Effect of Lenient Versus Strict Rate Control on Cardiac Remodeling in Patients With Atrial Fibrillation: Data of the RACE II (Rate Control Efficacy in Permanent Atrial Fibrillation II) Study
Is lenient rate control associated with more adverse cardiac remodeling than strict rate control in patients with atrial fibrillation (AF)?
Patients (mean age 68 years) with persistent AF were randomly assigned to lenient rate control (resting rate <110 bpm, n = 261) or strict rate control (resting rate <80 bpm, rate during moderate exercise <110 bpm, n = 256). Rate control was achieved with beta-blockers, calcium-channel blockers, and/or digoxin. Echocardiograms were performed at baseline and at a median of 3 years of follow-up. The primary endpoint was change in left atrial diameter (LAD), left atrial volume (LAV), and left ventricular end-diastolic diameter (LVEDD).
The mean resting rate was significantly higher in the lenient group (93 bpm) than in the strict group (76 mm). The mean baseline LAD (46 mm), LAV (approximately 72 ml), and LVEDD (51 ml) did not differ significantly between the lenient and strict rate control groups. There was no significant change in these parameters in either group during follow-up. The only independent predictor of increases in LAD, LAV, and LVEDD was female gender.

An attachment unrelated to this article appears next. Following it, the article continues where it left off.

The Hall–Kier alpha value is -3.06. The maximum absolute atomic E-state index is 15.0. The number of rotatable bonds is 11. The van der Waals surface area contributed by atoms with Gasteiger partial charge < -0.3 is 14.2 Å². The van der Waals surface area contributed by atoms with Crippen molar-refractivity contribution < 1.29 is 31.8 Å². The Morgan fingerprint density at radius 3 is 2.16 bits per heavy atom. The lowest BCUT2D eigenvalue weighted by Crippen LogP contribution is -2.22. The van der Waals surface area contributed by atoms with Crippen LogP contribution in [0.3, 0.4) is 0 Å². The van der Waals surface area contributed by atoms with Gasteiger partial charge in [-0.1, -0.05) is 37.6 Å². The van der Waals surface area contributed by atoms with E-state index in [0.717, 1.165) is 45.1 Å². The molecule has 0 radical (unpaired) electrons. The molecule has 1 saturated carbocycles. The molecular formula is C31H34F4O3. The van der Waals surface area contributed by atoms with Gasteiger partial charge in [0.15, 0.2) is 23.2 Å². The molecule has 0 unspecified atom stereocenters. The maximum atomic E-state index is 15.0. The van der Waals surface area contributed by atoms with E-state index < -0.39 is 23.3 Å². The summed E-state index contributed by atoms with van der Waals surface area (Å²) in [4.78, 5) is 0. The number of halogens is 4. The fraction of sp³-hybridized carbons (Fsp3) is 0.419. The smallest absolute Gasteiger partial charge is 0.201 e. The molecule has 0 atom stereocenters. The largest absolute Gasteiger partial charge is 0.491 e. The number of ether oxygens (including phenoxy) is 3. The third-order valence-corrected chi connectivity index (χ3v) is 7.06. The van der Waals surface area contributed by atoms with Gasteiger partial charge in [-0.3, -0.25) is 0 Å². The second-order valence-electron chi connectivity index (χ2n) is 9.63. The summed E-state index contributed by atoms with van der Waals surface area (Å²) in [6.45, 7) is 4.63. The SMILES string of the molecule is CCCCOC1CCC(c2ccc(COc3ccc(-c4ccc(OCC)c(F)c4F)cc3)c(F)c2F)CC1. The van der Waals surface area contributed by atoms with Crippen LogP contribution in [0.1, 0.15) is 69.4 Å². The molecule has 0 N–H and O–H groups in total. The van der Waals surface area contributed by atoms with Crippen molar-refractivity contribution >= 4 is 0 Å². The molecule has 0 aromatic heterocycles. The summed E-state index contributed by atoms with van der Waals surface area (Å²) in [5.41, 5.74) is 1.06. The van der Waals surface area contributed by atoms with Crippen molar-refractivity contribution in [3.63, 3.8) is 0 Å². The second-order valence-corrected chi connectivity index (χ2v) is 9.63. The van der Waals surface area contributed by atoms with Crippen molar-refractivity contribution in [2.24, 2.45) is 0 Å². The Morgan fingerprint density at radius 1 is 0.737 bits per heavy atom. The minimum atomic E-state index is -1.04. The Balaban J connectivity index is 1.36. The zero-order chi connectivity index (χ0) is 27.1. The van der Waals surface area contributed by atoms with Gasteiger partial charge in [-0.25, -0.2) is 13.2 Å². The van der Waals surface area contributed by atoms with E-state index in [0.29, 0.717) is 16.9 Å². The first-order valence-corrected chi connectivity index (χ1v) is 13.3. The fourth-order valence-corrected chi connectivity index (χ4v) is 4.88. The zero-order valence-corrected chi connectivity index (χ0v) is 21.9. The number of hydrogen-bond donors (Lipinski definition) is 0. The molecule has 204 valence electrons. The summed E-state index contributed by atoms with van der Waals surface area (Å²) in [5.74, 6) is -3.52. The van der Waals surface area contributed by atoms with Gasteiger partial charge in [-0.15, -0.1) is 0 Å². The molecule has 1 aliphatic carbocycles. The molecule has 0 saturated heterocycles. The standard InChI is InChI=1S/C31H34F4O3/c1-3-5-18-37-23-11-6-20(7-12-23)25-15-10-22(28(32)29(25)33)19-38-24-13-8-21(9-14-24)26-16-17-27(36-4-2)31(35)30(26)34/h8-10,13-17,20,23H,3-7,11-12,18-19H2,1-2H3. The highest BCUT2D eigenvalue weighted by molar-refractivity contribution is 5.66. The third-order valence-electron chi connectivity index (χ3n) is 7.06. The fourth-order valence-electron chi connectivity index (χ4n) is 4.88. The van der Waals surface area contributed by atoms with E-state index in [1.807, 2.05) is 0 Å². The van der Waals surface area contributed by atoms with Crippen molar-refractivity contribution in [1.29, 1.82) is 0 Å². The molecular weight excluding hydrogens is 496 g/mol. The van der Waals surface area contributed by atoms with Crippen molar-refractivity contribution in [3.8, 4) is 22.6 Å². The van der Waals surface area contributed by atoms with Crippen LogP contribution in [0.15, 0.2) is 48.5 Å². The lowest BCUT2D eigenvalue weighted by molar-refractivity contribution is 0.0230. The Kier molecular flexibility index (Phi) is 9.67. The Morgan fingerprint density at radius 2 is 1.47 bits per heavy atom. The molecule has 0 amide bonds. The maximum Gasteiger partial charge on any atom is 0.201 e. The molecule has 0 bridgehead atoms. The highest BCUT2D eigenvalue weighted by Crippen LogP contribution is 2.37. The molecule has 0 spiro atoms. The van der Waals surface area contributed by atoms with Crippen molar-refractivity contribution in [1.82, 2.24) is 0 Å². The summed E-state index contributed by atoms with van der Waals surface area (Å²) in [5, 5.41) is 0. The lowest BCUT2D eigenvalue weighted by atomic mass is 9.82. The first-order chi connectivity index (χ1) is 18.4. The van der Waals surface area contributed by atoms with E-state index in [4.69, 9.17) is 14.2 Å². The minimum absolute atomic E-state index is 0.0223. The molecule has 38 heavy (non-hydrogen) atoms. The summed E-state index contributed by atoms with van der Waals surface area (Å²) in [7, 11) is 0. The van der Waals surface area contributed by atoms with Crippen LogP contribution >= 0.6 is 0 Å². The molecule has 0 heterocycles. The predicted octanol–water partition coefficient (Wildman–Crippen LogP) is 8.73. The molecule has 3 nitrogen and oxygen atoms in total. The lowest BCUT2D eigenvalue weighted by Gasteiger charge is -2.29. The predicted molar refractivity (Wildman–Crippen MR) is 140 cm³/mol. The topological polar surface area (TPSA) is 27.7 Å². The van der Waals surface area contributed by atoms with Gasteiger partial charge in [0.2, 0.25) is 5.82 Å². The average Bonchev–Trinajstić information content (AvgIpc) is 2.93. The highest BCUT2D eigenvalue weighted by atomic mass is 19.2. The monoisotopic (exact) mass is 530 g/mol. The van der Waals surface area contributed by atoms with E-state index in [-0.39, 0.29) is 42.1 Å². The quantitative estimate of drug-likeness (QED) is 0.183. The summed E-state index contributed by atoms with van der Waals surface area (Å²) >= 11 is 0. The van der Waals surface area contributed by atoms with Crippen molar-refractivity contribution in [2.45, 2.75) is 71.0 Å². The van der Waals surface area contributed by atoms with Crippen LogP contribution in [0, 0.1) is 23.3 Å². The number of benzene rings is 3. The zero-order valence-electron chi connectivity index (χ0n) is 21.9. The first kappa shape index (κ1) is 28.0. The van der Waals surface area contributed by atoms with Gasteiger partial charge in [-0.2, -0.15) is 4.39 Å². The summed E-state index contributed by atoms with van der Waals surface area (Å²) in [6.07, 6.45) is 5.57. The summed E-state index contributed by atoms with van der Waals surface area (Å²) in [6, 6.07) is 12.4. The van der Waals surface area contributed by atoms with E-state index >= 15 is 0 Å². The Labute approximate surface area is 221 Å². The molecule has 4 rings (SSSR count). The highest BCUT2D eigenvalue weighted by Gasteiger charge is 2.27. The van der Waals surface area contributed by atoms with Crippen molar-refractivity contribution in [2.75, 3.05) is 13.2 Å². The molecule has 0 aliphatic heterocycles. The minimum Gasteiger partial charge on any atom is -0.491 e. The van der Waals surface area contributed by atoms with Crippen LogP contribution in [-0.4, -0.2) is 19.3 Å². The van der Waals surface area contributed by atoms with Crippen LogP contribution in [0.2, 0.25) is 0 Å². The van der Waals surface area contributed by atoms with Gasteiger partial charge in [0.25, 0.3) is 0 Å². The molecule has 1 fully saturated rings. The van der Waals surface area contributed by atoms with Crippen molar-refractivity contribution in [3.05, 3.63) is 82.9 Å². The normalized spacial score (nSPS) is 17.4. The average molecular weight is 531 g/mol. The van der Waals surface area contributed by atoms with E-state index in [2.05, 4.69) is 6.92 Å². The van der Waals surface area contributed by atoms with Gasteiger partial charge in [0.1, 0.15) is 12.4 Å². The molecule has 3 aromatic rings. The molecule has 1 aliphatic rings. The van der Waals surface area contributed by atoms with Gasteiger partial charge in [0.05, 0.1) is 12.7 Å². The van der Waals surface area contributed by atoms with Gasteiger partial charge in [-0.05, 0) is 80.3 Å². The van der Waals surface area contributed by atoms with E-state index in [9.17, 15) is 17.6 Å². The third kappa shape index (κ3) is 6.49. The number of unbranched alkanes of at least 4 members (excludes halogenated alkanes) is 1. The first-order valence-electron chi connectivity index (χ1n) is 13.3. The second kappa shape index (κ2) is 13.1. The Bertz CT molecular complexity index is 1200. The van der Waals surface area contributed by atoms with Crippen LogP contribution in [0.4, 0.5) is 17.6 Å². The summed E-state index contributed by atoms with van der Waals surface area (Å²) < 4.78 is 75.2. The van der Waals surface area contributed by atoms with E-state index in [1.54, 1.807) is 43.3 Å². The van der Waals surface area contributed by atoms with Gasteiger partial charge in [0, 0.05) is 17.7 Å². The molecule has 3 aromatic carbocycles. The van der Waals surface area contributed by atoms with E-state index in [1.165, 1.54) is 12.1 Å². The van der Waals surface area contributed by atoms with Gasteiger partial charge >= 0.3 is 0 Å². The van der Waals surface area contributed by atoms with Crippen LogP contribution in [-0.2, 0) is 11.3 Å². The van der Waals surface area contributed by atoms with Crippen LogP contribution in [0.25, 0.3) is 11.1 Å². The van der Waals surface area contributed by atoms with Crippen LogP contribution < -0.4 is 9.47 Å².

Lenient rate control does not promote adverse cardiac remodeling in patients with persistent AF. Female gender is associated with progressive enlargement of the left atrial and ventricle.
Although the target rate in the strict group was 110 bpm, the mean resting rate in this group was 93. It is possible that adverse remodeling would have occurred in this group if the resting rate had been closer to 110 bpm, particularly in patients with heart failure.
Keywords: Heart Atria, Follow-Up Studies, Heart Failure, Echocardiography
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